I detest this town so much that I hate to go into the streets, or to have the people see me. . .I feel an infinite contempt for them, and probably have expressed more of it than I intended; for my preliminary chapter has caused the greatest uproar that ever happened here since witch-times.

“He half-expected the crowds to tar and feather him,” says St. John: ‘from such judges as my fellow-citizens, I should look upon it as a higher honor than a laurel-crown.'”

The Scarlet letter was published in mid-March 1850. In late March, the Hawthorne family moved to Lenox, Massachusetts, in the Berkshires. In 1851, he published The House of the Seven Gables, which poet  James Russell Lowell said was better than The Scarlet Letter and called “‘the most valuable contribution to New England history that has been made.'”

When I began this post, I intended it to comprise mostly pictures of the House of the Seven Gables. But to ensure I got my facts straight, I googled, found the chapter by St. John, and was struck by the above quotation. I’d assumed Hawthorne had positive feelings about Salem. After all, he’d set a novel there.

Never assume. Research instead.

I also thought I would post early for a change. Vain hope. Once I began clicking, I followed one bunny trail after another–for over three hours. And I enjoyed every minute. I learned Hawthorne translated The Aeneid  for entrance to Bowdoin College when he was sixteen , and that The House of the Seven Gables is closely linked to Virgil’s epic. That in itself makes the search worthwhile.

Now, end of digression and on to the heart of the matter.

 

For more Day H posts click here.

 

 

 

 

One Pebble in a Shoe Can Change the Universe

It happened again.

An author killed off a character I love.

I hate that. I hate the author. I continue to like the book, but the author I despise.

This time it’s Anne Tyler. I love her novels. The Accidental Tourist. Breathing Lessons. Dinner at the Homesick Restaurant. My favorites, if I have favorites, are Back When We Were Grownups and Saint Maybe.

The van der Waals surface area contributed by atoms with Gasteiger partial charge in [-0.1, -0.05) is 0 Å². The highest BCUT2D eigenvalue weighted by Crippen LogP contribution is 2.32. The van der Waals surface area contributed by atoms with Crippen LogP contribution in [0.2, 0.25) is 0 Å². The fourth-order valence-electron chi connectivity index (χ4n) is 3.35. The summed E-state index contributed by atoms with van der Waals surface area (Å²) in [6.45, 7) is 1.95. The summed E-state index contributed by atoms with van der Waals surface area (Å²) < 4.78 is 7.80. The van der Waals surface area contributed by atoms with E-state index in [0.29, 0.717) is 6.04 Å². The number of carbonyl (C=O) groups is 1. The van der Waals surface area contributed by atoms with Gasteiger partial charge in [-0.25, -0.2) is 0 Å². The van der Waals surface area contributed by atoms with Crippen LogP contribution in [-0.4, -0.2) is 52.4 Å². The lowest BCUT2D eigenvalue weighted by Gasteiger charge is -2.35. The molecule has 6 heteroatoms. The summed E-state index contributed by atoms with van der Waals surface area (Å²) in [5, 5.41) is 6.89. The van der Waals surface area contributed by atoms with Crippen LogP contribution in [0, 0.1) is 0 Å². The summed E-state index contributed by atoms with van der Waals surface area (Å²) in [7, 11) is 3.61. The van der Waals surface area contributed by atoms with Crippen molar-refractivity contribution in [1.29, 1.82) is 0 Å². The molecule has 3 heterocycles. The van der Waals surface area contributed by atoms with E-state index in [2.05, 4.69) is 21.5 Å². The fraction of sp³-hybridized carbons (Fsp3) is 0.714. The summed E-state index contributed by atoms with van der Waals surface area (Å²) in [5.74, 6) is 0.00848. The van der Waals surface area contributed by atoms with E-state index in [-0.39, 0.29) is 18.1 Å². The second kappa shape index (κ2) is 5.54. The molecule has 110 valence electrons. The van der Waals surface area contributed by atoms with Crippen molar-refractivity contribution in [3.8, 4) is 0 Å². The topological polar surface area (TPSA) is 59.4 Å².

"Must Love Anne Tyler." Cherry Ride. "Must Love Anne Tyler." CC BY 2.0.
“Must Love Anne Tyler.” Cherry Ride. “Must Love Anne Tyler.” CC BY 2.0.

Tyler’s plots are rather loose. Instead of going directly from here to there, they detour, turn corners you didn’t see coming, abandon the now for backstory that might take you a generation or two into the past before returning to the main narrative.  “[C]haracter is everything,” Tyler said in an interview. “I never did see why I have to throw in a plot, too.” 

She writes about families: ordinary, quirky, dysfunctional families–dysfunctional as ordinary families tend to be. They’re humble people, living in ordinary houses, working at ordinary jobs; their furniture is often mismatched and their carpet runners often worn from someone’s pacing. Her families stick together; children and grandchildren don’t stray far, come home often, and sometimes don’t leave at all.

Even their extraordinary problems  are ordinary, the kinds of problems real people experience.

Her characters’ days are filled with matters of little importance. “As for huge events vs. small events,” says Tyler, “I believe they all count. They all reveal character, which is the factor that most concerns me….It does fascinate me, though, that small details can be so meaningful.”

She loves to “think about chance–about how one little overheard word, one pebble in a shoe, can change the universe…The real heroes to me in my books are first the ones who manage to endure.”

If her plots meander, it’s because they reflect the common, insignificant, everyday events that are so important, because, taken together, they form the essence of life.

Tyler cares about her characters. “My people wander around my study until the novel is done,” she said in another interview. “It’s one reason I’m very careful not to write about people I don’t like. If I find somebody creeping in that I’m not really fond of, I usually take him out.”

And therein lies my problem, and the reason that Anne Tyler is, for the moment, on my bad list.